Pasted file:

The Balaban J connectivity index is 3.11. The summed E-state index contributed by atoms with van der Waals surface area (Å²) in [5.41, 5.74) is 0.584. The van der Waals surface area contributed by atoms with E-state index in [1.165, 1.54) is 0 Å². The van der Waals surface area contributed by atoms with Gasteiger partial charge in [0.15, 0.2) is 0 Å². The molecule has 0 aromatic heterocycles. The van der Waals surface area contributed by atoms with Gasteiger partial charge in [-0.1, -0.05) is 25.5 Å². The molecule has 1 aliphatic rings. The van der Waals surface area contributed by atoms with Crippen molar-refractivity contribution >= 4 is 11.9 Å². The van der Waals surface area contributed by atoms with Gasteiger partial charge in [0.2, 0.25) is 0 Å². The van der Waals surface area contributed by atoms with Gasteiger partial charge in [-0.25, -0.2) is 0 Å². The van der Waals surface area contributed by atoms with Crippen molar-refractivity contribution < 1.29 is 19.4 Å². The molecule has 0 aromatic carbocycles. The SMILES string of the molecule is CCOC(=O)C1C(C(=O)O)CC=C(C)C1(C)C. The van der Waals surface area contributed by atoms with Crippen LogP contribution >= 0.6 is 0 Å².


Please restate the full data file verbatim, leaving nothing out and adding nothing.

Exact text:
The Balaban J connectivity index is 3.11. The summed E-state index contributed by atoms with van der Waals surface area (Å²) in [5.41, 5.74) is 0.584. The van der Waals surface area contributed by atoms with E-state index in [1.165, 1.54) is 0 Å². The van der Waals surface area contributed by atoms with Gasteiger partial charge in [0.15, 0.2) is 0 Å². The molecule has 0 aromatic heterocycles. The van der Waals surface area contributed by atoms with Gasteiger partial charge in [-0.1, -0.05) is 25.5 Å². The molecule has 1 aliphatic rings. The van der Waals surface area contributed by atoms with Crippen molar-refractivity contribution >= 4 is 11.9 Å². The van der Waals surface area contributed by atoms with Gasteiger partial charge in [0.2, 0.25) is 0 Å². The van der Waals surface area contributed by atoms with Gasteiger partial charge in [-0.25, -0.2) is 0 Å². The van der Waals surface area contributed by atoms with Crippen molar-refractivity contribution < 1.29 is 19.4 Å². The molecule has 0 aromatic carbocycles. The SMILES string of the molecule is CCOC(=O)C1C(C(=O)O)CC=C(C)C1(C)C. The van der Waals surface area contributed by atoms with Crippen LogP contribution >= 0.6 is 0 Å².